Please Welcome Juliet Grey!
I hope you all enjoy reading her responses as much as I did. I even made my husband read them (and he totally had context because I've been bothering him with a million "Did you know...?" babbles because I'm reading the third book in the series now).
Also, I *may* have cried a little when I read Juliet's reply to my last question.
Oh, and in case you're wondering, yes, this post talks about the series as a whole, but there aren't any spoilers. So feel free to read it all even if you haven't read any of the books in the series yet.
Q: What was your favorite scandal to write about? Can you tell us a little about it and its significance (without giving major spoilers, of course!)?
A: The major scandal that really cemented Marie Antoinette’s character as a villainess in the minds of the French was one that was none of her making and which she had nothing to do with. The various elements of this lengthy sting operation were so remarkable that they fall under the “truth is stranger than fiction” category. When the novelist depicts them based on the facts of the historical record, it’s hard to believe they’re really true!
Yet perhaps many of the events I illustrate in CONFESSIONS OF MARIE ANTOINETTE might not have occurred, were it not for the notorious “Affair of the Diamond Necklace” that played out over the course of two years in 1784-1786. In the second novel in the trilogy, DAYS OF SPLENDOR, DAYS OF SORROW, I depicted this juicy scandal where a con artist and her husband, passing themselves off as members of the nobility, convinced the queen’s distant cousin and arch-nemesis, the Cardinal de Rohan, that she secreted coveted an astronomically expensive diamond necklace and that she had asked him to buy it in her name so that she would not appear to be spending so much while her subjects suffered financial hardships. It was pure invention. Marie Antoinette had turned down an opportunity to purchase the necklace (which had been designed for the late Louis XV’s glamorous mistress Madame du Barry) because she knew that the king, Louis XVI, didn’t have the funds to buy it, and she already had diamonds aplenty. When the queen discovered that her name and reputation had been slandered in this arch-swindle, she insisted that the matter be taken to court and tried by the magistrates, rather than handled internally. It was with the best and most honorable of intentions, but instead of the con artists and the credulous Cardinal being taken to task for their misdeeds, it was Marie Antoinette, innocent of the entire transaction, whose character was publicly dragged through the mud. She was painted as caring only for glittering finery, insensitive to the needs of her people. And when the con artists were found guilty, the people were convinced that their punishments were unjust and it was Marie Antoinette who should have been clapped in irons instead. The Affair of the Diamond Necklace (which could have been a novel in itself—and I did have to cut some of my darlings or the novel would have been 1000 pages!) was a turning point in Marie Antoinette’s life. She could not stem the tide of the terrible press that followed and the savage attack on her character, 99% of which was false. Throughout CONFESSIONS OF MARIE ANTOINETTE, the queen endeavors to regain the love and trust of her subjects that was devastated by the diamond necklace affair.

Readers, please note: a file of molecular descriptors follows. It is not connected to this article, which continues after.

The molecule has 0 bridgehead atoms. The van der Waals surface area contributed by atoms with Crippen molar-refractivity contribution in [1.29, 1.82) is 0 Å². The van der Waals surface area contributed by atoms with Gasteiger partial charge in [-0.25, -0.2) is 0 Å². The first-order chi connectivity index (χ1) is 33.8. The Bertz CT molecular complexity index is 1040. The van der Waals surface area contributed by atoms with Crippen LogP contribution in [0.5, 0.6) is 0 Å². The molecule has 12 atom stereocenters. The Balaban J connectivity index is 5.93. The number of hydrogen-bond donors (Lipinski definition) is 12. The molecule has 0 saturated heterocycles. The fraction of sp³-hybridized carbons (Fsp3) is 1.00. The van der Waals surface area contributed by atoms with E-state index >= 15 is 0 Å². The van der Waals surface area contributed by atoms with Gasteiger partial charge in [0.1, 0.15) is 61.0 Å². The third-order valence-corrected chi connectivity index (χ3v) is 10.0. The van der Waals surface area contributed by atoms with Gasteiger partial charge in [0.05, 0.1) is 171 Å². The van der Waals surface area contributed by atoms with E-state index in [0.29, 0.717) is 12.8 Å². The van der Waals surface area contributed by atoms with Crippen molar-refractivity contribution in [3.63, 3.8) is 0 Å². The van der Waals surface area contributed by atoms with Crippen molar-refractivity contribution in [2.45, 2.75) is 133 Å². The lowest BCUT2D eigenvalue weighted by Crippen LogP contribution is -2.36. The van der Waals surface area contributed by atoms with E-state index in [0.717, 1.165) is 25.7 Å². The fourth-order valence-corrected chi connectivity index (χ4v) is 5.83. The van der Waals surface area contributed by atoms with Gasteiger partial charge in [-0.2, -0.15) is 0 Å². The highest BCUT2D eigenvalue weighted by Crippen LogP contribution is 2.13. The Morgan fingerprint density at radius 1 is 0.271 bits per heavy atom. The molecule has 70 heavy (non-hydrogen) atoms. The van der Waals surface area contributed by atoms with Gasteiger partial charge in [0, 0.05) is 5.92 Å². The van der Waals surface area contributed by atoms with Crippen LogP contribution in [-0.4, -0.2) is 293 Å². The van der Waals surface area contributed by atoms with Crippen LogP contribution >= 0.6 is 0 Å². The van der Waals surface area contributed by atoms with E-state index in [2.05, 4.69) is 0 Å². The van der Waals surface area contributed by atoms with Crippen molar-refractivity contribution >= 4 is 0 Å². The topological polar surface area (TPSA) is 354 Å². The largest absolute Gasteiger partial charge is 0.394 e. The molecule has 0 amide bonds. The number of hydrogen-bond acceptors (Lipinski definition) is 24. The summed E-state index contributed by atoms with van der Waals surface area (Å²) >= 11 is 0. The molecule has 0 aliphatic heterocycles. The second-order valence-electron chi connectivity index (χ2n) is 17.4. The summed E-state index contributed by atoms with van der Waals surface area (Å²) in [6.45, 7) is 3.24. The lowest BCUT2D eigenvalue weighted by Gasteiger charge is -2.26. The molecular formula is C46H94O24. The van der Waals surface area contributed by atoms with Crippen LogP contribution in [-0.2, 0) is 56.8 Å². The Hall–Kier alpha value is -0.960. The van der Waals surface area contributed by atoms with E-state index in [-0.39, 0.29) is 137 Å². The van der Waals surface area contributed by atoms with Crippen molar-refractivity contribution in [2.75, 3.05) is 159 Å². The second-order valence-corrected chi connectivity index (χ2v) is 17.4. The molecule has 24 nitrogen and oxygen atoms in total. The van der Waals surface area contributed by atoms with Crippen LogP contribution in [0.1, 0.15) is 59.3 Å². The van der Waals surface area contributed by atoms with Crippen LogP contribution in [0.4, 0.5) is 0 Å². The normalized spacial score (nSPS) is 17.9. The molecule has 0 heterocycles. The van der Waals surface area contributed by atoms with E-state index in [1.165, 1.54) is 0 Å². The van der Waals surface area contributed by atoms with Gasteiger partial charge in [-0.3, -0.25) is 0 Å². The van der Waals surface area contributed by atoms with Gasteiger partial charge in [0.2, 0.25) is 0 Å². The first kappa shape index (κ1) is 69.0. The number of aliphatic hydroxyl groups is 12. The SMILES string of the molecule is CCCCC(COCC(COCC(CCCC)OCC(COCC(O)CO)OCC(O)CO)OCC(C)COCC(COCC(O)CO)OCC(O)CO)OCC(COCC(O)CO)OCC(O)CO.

Q: Marie Antoinette's clothes are a focus of much of the books, with her fashion choices being yet another factor used, unfairly, against her. What is your personal favorite fashion style that Marie Antoinette wears? Can you tell us a little about why you like it best and its significance in history?
A: Ohhh, there are so many! And you are right that each was used against her and each had its significance in history. She was damned if she did and damned if she didn’t, condemned both for dressing opulently, as befitting a queen of France, and for “dressing down,” affecting the minimalist white muslin gaulles or chemises à la reine of the early and mid-1780s. The gaulles were of such a delicate fabric that the gowns did not last long and frequently needed to be replaced. Consequently, just as she was accused of bankrupting the nation because women had to spend so much to mimic her extravagant silhouettes, she suffered the same accusations with regard to the gaulles, because women had to purchase so many of them. She was derided for looking like a royal mistress during the glamorous 1770s with her outré skirts and three-foot-high “poufs” accessorized with all manner of props, and was equally admonished for looking distinctly unregal—like a dairymaid or as if she were dressed in her undergarments—when she favored the chemises à la reine. Marie Antoinette couldn’t catch a break because the French were predetermined to despise her.